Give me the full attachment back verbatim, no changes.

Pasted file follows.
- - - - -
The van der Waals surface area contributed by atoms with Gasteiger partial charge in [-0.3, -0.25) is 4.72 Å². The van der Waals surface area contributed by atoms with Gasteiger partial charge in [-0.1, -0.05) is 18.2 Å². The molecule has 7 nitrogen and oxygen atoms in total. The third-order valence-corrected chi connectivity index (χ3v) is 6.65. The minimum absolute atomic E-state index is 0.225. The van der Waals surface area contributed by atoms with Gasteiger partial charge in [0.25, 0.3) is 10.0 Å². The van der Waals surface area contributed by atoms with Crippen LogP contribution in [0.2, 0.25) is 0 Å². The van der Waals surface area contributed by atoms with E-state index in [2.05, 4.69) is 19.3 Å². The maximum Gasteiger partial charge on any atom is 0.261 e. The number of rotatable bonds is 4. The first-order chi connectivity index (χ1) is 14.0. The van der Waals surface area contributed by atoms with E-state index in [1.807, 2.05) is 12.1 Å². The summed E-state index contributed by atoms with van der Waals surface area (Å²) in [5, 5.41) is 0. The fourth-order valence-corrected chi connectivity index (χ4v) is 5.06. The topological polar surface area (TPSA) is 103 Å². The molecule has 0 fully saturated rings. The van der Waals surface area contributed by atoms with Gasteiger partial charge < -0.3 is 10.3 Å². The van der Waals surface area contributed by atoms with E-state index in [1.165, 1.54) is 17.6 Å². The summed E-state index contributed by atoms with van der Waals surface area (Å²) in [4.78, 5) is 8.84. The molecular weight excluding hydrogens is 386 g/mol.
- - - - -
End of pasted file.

The van der Waals surface area contributed by atoms with Gasteiger partial charge in [-0.3, -0.25) is 4.72 Å². The van der Waals surface area contributed by atoms with Gasteiger partial charge in [-0.1, -0.05) is 18.2 Å². The molecule has 7 nitrogen and oxygen atoms in total. The third-order valence-corrected chi connectivity index (χ3v) is 6.65. The minimum absolute atomic E-state index is 0.225. The van der Waals surface area contributed by atoms with Gasteiger partial charge in [0.25, 0.3) is 10.0 Å². The van der Waals surface area contributed by atoms with Crippen LogP contribution in [0.2, 0.25) is 0 Å². The van der Waals surface area contributed by atoms with E-state index in [2.05, 4.69) is 19.3 Å². The maximum Gasteiger partial charge on any atom is 0.261 e. The number of rotatable bonds is 4. The first-order chi connectivity index (χ1) is 14.0. The van der Waals surface area contributed by atoms with E-state index in [1.807, 2.05) is 12.1 Å². The summed E-state index contributed by atoms with van der Waals surface area (Å²) in [5, 5.41) is 0. The fourth-order valence-corrected chi connectivity index (χ4v) is 5.06. The topological polar surface area (TPSA) is 103 Å². The molecule has 0 fully saturated rings. The van der Waals surface area contributed by atoms with Gasteiger partial charge < -0.3 is 10.3 Å². The van der Waals surface area contributed by atoms with E-state index in [1.165, 1.54) is 17.6 Å². The summed E-state index contributed by atoms with van der Waals surface area (Å²) in [4.78, 5) is 8.84. The molecular weight excluding hydrogens is 386 g/mol.